Dosas at Parivar

parivar dosa

A masala dosa.

By Deanna Fox

There are universal norms when it comes to street foods around the planet: It must be cheap, it must be portable, and it must be filling.

Dosas are the classic Indian-style version of a crepe that hits all these markers. And Parivar -- the Central Avenue Indian supermarket (No, not that one. Or that one. It's the one with the peacock on the sign.) -- serves them up fresh and piping-hot, just like one would get from a vendor's street cart in an alleyway in New Delhi or Mumbai.

But unlike a street cart, Parviar lets the eater indulge from the comfort of indoor seating in a nice air-conditioned café.

Sometimes, the setting in which one eats is as critical to the dining experience as the food itself. This is especially true for street foods. Currywurst on its own is pretty great. Currywurst eaten under a streetlamp in Berlin after a night of throwing back steins is even better. But don't let the lack of Bollywood-esque setting deter you from venturing to Parivar.

parivar_dosa_closeup.jpg

The term "dosa" applies specifically to the fermented rice flour batter that is spread thin on a large cooktop and cooked until crispy on the edges and slightly pliable. Plain (or "paper") dosas at Parivar come rolled up like a tube, and served with a side of gingery coconut chutney ($4.99). Think of the plain option like the bread course for the rest of your meal, and use it to soak up the flavors of the chat and sauces you might order.

The filled dosas are what you should really be coming for. Folded into a triangle shape, they encase a varying mix of spices, potatoes, peas, onions, or paneer (a fresh Indian cheese).

The mysore masala dosa ($7.99) steals the dosa show at Parivar. The menu description is deceptive and vague in the true flavor of the dosa, which balances a surprising heat with the cooling quality of coconut chutney (which has a little kick in its own right). The sweet-meets-spicy virtues of this dosa are classic South Indian hallmarks, and the filling is stewed together for just enough time to mellow the texture into a jam-like consistency. Pieces of potato give the dosa a bit of body, but altogether it is soft, easy eating.

For a bit more substance, opt for the spring dosa ($8.99), which incorporates carrot and cabbage into the filling.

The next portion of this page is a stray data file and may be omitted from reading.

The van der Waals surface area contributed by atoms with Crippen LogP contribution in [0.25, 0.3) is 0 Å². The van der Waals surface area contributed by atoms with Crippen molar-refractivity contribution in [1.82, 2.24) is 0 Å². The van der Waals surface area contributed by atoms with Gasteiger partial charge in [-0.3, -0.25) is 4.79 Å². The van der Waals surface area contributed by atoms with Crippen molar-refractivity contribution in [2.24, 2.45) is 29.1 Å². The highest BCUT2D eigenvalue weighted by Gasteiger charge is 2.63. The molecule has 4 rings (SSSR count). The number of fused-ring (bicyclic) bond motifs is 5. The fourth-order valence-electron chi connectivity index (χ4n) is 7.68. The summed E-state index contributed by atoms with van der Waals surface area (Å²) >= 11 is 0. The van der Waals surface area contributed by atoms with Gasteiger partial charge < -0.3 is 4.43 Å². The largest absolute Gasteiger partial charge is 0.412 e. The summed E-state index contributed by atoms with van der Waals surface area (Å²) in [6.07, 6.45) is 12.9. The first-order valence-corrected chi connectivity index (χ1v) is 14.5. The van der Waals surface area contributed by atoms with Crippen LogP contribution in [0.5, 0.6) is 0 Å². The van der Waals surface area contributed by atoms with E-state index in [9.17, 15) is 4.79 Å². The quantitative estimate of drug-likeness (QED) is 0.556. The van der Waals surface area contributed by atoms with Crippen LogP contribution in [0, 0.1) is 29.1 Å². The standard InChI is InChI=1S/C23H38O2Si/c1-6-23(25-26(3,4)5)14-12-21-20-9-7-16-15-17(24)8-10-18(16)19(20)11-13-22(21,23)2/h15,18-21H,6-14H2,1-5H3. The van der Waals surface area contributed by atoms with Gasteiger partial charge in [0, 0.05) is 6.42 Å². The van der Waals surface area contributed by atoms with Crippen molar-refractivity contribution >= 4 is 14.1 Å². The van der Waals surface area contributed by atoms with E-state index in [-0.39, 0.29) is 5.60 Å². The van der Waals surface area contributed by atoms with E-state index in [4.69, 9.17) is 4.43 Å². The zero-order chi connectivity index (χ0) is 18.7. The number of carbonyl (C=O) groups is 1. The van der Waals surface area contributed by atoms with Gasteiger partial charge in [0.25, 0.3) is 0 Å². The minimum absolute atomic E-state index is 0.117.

parivar dosa with samosas

Eat the dosa as you will, but my recommendation is in the street-food style: Pick it up and eat it like a sandwich, dipping jagged edges into the lentil sambar or various chutney accoutrements. If that seems daunting, pull off bits of dosa and dip from there. Forgo the knife and fork. Eat it alone, or pair it with any of Parivar's other offerings (like samosas).

Or, as Daniel B. would suggest, bring a few friends and order as much as you can, and sample piecemeal to determine your own favorite dosa.

Deanna Fox writes about many things, mostly about food. More can be found on her website, Twitter, or Instagram.

More Eat This:
+ Mini hot dogs from Pete's Pups
+ Ethiopian platter at Umana
+ Naan pizza at A Better Bite
+ Frozen yogurt at Ayelada
+ Dahi Puri at Parivar (2011)

Find It

Parivar Spices and Food
1275 Central Ave
Colonie, NY 12205

Comments

Oooh, folded in triangles - that's new! I have enjoyed Parivar's dosas a bunch of times, although I haven't been back in a long time. They used to just roll them up in a plate-overhanging tube. There was one special type of dosa on the menu that would come out nearly three feet wide and require two trays to get it to the table.

The menu/board is incredibly vague... I think there are (or used to be) multiple items with the same description that come out completely different. But, that can be part of the fun. I never know exactly what I'm going to get from Parivar when I order something I've never tried, but then, I've never been disappointed with what I get. (The staff behind the counter will help if you have dietary restrictions)

@Paul, I think the shape depends on which dosa you get. I've had them both ways, sometimes in the same meal.
And now I'm craving one! Time for a trip to Parivar.

When you guys go back make sure you get the Vada Pav! Besides Dosa's its the best thing on the menu.

https://en.wikipedia.org/wiki/Vada_pav

I walked into Parivar once and I'm not going to lie.. I was totally confused by what was going on back there and left without buying anything. The menu was perplexing and I was too shy to ask questions. I'm with Paul... super vague menu

@PirateJeni. I walked into Parivar twice before mustering the courage to ask questions. But once I asked, the staff was very helpful. They now have ingredient labels on the "subzi" choices in the display case so you can tell what type of vegetables are in each item.
I agree the menu is still vague, but everything I've tried has been very good. I started with the "Full Meal" because it allowed me to try small amounts of several things. Then I started randomly choosing individual items off the menu. Just throw a dart at the menu and order what it hits.

@PirateJeni: I walked there a few days ago... and I'm a bit confused by your confusion. The huge menu hanging above the counter does list all the ingredients in each type of dosas. Nevertheless, as @Fisher pointed out, the staff is really nice, and will answer your questions. Don't forget to grab a mango lassi :) Bonus: Grandma's Pies and Restaurant next door has a good pecan pie. If you dare the combo.

This place is delicious. Filled with an amazing assortment of unique foods. If you're new to chaat you should go there with an open mind and willing to ask questions or try anything. The plus is that it is fresh and vegetarian. You can't go wrong!

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